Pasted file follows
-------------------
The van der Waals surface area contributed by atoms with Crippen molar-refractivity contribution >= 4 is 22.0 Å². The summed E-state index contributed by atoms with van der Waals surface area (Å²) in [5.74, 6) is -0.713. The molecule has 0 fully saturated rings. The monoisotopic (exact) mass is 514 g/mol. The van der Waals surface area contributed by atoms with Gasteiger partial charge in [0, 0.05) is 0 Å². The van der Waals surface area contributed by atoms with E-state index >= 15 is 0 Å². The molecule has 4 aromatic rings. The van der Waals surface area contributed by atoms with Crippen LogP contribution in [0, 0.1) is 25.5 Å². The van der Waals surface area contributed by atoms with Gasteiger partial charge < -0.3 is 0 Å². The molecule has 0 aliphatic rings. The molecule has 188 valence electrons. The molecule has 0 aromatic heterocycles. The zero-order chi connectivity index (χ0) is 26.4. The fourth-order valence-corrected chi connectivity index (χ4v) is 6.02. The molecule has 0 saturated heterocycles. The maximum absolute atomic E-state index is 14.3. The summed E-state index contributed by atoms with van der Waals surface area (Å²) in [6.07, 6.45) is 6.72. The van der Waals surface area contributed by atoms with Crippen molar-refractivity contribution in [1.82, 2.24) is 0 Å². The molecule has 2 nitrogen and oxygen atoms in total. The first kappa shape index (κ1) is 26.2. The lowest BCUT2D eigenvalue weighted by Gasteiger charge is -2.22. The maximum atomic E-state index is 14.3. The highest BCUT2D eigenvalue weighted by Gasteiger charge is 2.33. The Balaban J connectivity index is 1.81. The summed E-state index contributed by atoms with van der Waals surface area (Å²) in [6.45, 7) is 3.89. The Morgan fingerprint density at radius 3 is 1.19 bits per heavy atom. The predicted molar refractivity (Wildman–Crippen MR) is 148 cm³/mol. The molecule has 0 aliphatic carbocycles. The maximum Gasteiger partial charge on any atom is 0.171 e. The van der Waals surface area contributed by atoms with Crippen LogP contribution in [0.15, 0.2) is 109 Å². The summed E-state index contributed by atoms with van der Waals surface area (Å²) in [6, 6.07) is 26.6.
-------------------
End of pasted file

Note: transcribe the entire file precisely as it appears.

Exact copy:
The van der Waals surface area contributed by atoms with Crippen molar-refractivity contribution >= 4 is 22.0 Å². The summed E-state index contributed by atoms with van der Waals surface area (Å²) in [5.74, 6) is -0.713. The molecule has 0 fully saturated rings. The monoisotopic (exact) mass is 514 g/mol. The van der Waals surface area contributed by atoms with Gasteiger partial charge in [0, 0.05) is 0 Å². The van der Waals surface area contributed by atoms with E-state index >= 15 is 0 Å². The molecule has 4 aromatic rings. The van der Waals surface area contributed by atoms with Crippen LogP contribution in [0, 0.1) is 25.5 Å². The van der Waals surface area contributed by atoms with Gasteiger partial charge < -0.3 is 0 Å². The molecule has 0 aliphatic rings. The molecule has 188 valence electrons. The molecule has 0 aromatic heterocycles. The zero-order chi connectivity index (χ0) is 26.4. The fourth-order valence-corrected chi connectivity index (χ4v) is 6.02. The molecule has 0 saturated heterocycles. The maximum absolute atomic E-state index is 14.3. The summed E-state index contributed by atoms with van der Waals surface area (Å²) in [6.07, 6.45) is 6.72. The van der Waals surface area contributed by atoms with Crippen molar-refractivity contribution in [1.82, 2.24) is 0 Å². The molecule has 2 nitrogen and oxygen atoms in total. The first kappa shape index (κ1) is 26.2. The lowest BCUT2D eigenvalue weighted by Gasteiger charge is -2.22. The maximum atomic E-state index is 14.3. The highest BCUT2D eigenvalue weighted by Gasteiger charge is 2.33. The Balaban J connectivity index is 1.81. The summed E-state index contributed by atoms with van der Waals surface area (Å²) in [6.45, 7) is 3.89. The Morgan fingerprint density at radius 3 is 1.19 bits per heavy atom. The predicted molar refractivity (Wildman–Crippen MR) is 148 cm³/mol. The molecule has 0 aliphatic carbocycles. The maximum Gasteiger partial charge on any atom is 0.171 e. The van der Waals surface area contributed by atoms with Crippen LogP contribution in [0.15, 0.2) is 109 Å². The summed E-state index contributed by atoms with van der Waals surface area (Å²) in [6, 6.07) is 26.6.